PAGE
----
InterviewsFRONTLINE interviews with Newt's friends, family, colleagues and critics. These interviews were conducted by correspondent, Peter Boyer, or producer, Stephen Talbot.
Howard "Bo" Callaway
In 1964, Callaway became the first Republican from Georgia elected to Congress since Reconstruction. When Gingrich took over GOPAC, Callaway became the organization's chair and chief fundraiser, 1986-1992.
Former Delaware Governor DuPont was unsuccessful in his bid for the 1988 GOP Presidential nomination. But many of his political and financial backers would underwrite Newt's 1994 Republican Revolution.
He met Newt while attending West Georgia College and volunteered in his early campaigns. Later, he worked in Washington as Newt's chief staff assistant in 1982 and 1983.
While graduate students at Tulane University in New Orleans, Kramer and Gingrich became friends and political allies. In 1968, they worked for Rockefeller's presidential campaign in Louisiana.
Mahe met Gingrich in the mid-70s while Deputy Chair of the Republican National Committee. Mahe is a political consultant and long-time advisor to Gingrich and GOPAC.
She is the widow of Jim Tilton who was Gingrich's first and best friend. The two remained close until Jim Tilton's death in 1993.
Rep. Pat Schroeder
The Democratic Congresswoman from Colorado recently announced she will not seek re-election after 23 years in the House. Schroeder, who champions the causes of women, families and military reform, has been an outspoken critic of Gingrich and his Republican Revolution.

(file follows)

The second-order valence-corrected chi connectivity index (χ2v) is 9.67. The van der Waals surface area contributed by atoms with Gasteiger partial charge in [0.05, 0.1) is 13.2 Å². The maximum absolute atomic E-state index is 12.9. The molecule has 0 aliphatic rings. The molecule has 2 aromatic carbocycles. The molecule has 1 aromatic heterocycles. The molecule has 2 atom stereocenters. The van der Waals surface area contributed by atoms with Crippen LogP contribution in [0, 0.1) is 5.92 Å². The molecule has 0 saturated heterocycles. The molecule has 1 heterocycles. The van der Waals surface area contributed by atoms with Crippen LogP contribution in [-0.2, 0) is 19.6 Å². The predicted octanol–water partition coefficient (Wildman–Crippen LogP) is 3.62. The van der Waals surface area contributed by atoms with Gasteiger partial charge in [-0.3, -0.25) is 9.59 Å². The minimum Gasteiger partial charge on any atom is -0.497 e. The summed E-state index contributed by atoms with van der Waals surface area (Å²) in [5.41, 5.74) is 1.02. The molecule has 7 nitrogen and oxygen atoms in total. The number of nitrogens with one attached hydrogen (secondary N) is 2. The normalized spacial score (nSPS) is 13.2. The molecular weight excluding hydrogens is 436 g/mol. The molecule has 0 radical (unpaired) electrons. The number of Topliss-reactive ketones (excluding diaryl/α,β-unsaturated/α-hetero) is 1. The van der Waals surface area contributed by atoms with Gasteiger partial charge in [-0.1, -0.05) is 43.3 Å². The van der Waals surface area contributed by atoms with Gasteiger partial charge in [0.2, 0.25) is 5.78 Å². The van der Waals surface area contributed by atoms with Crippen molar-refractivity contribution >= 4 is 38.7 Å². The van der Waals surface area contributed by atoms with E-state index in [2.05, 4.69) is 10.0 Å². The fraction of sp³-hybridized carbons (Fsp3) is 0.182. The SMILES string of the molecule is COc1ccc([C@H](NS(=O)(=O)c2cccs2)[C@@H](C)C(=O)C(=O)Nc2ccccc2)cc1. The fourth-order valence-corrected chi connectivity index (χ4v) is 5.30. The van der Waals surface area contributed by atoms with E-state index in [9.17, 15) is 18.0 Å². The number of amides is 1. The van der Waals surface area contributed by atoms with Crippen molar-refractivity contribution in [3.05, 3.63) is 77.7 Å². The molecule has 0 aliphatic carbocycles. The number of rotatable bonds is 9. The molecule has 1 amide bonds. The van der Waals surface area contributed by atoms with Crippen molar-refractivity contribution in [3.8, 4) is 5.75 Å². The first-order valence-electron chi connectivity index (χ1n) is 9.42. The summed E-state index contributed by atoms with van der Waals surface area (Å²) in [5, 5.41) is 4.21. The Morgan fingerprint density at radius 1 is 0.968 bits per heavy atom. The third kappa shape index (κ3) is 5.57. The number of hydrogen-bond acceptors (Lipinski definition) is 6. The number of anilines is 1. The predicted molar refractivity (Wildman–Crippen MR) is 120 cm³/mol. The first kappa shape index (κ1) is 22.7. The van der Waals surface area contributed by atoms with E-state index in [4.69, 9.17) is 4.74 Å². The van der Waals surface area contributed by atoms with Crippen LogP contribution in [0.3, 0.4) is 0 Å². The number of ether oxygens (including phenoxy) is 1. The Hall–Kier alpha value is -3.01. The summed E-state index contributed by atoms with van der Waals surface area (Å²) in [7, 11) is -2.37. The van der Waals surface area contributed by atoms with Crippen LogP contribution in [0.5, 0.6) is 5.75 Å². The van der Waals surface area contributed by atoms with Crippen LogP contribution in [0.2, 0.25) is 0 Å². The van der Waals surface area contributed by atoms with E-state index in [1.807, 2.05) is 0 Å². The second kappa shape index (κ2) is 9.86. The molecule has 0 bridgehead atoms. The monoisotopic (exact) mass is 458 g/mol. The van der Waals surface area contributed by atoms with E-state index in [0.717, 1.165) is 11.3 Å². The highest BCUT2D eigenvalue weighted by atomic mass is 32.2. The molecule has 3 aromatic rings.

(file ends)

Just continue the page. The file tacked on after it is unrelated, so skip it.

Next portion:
Guy Vander Jagt
A Republican from Michigan, Vander Jagt served in the house from 1966 to 1992 and was Chairman of the National Republican Congressional Committee for more than 15 years. Vander Jagt appointed Gingrich in his first term to head the task force for a Republican majority.
A former Republican Congressman from Minnesota, Weber was part of Gingrich's Conservative Opportunity Society. C.O.S. was a rebellious faction of House Republicans, the "Young Turks" committed to the conservative cause.
He is the former president of the public interest group Common Cause. In 1988 Common Cause, along with Gingrich, led the call for an independent investigation into then-Speaker of the House Jim Wright. More recently, Common Cause advocated the appointment of a special counsel to investigate Gingrich.
A leading figure of the Religious Right, Weyrich is president of Free Congress Foundation and founded NET, National Empowerment Television. Gingrich met Weyrich in 1975 while attending a Republican campaign school in Wisconsin. Weyrich says he taught Gingrich everything he knows.